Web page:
At the "OLD GIRDLE SALOON" ("Come in and get tight"), Daffy is about to enjoy a pasteurized milkshake and swami yogurt-chaser...when Nasty Canasta walks in past his 'Wanted' poster (which states "$5,000,000 REWARD (DEAD)" and "RUSTLER, BANDIT, SQUARE DANCE CALLER"). Daffy tries to intimidate Canasta with his gun ("Stick 'em up, hombre! You're under arrest"), but Canasta just bites off most of the gun and eats it ("Hmm. Probably didn't have his iron today!"). Canasta then threateningly orders himself and Daffy "two of his usual", a drink made of various poisons and toxic materials like cobra fang juice, hydrogen bitters and old panther (so hot that when two ice cubes are put in it, they jump out, yelping and bouncing into a fire bucket to cool off). Canasta downs the drink with no side effects (other than his hat flipping); Daffy gets Porky to drink the other one, Porky comes through seemingly with no side-effects either. So, Daffy demands one for himself and pours it down his throat. A few seconds later, Daffy and Porky exhibit wild side effects, including reciting "Mary had a Little Lamb" in Elmer Fudd-ese, turning green, and acting like they're motorized; Daffy's bullets shoot by themselves and create a hole in the floor, which he falls into, then rockets out of before coming back to earth. As he floats down, Daffy sternly says to Canasta "I hate you." Eventually, Daffy challenges Canasta to a showdown in the street.
Daffy and Canasta start walking towards each other, the street deserted (with camera angles designed to parody the showdown camera angles common in Western films of that era), when Porky takes matters into his hands by winding up a small British toy soldier and letting it go towards Canasta, accompanied by Raymond Scott's The Toy Trumpet. Canasta picks up the toy, chuckling, until it points its gun at Canasta and fires, sending Canasta to the ground. With Canasta defeated, the rest of the people in town rush over to Porky, while Daffy is still pacing his way to the middle of the street. Daffy finally notices the adoration given to Porky, and in vain tries to get their attention ("Gimme the cheers! Give me … Give me one dozen roses."). Porky is now the town sheriff, and Daffy reiterates his claim that he'd "clean up this one-horse town" to the camera — except now he's a sanitation worker. Porky remarks: "Lucky for him [Daffy] it is a one-horse town."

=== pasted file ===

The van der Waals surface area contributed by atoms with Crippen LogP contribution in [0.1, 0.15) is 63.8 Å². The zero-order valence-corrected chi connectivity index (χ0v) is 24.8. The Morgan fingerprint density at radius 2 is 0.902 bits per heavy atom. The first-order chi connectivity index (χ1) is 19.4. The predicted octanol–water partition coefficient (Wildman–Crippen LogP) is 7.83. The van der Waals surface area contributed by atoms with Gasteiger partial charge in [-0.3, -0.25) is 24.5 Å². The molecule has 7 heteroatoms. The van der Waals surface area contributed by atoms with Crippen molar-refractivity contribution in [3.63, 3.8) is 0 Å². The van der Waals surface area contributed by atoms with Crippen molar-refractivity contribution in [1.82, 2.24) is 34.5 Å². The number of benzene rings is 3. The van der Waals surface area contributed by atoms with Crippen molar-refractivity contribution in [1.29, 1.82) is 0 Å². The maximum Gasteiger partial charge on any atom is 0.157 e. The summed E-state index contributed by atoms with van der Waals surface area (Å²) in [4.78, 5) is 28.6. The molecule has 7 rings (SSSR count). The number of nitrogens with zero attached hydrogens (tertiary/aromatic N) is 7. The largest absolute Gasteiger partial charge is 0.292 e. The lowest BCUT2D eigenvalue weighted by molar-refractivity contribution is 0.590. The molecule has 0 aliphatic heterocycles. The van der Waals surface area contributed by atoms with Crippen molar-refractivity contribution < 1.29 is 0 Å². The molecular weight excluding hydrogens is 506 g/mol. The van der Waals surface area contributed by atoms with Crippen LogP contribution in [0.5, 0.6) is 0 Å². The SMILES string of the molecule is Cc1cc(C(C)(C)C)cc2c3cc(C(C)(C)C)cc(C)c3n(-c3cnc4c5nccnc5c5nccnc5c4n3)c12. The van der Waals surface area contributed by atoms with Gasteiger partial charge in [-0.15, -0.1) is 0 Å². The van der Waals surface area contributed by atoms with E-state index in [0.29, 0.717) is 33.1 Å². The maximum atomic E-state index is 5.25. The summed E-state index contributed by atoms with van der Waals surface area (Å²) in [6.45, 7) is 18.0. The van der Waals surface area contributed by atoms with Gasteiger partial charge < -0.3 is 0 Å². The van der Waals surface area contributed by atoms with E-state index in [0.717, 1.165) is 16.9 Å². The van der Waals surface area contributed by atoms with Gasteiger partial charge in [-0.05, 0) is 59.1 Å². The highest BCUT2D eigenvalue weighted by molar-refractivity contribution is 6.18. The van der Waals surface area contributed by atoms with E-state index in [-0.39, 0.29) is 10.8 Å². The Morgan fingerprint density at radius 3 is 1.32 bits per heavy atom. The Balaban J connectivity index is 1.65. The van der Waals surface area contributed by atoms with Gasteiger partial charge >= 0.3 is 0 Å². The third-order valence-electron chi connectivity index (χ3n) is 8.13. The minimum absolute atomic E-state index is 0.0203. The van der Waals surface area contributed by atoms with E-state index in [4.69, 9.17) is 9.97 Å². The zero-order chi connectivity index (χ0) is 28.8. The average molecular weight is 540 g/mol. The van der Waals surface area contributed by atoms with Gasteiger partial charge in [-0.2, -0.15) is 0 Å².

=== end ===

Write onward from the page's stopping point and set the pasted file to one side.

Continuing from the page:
In popular culture
- A portion of this cartoon appeared in the 1991 movie JFK. In the scene where Jim Garrison (Kevin Costner) and his family are at the dinner table, one of his youngest children is watching this cartoon.
- "Drip-Along Daffy". Big Cartoon DataBase, June 3, 2016
- Lyrics of "The Flower of Gower Gulch": "She's the flower of G-G-G-Gower Gulch. A cowpuncher's sweetheart t-t-true. And her looks don't amount to much,/ 'cause one of her eyes is b-b-b-blue. She's got skin just like prairie dog leather. She cooks nothing but chuck wagon st-st-stew. And her name is Minerva Ulch. She's the flower of G-G-Gower Gulch."
"Gower Gulch" was the nickname of the intersection of Gower Street and Sunset Boulevard. Paramount and RKO studios had lots on Gower Street, so aspiring actors and actresses would gather there in numbers, hoping to be cast for a part in a western movie. See: Zelda Cini and Bob Crane, with Peter H. Brown, Hollywood: Land and Legend (Westport, Connecticut: Arlington House, 1980), pages 18 and 71.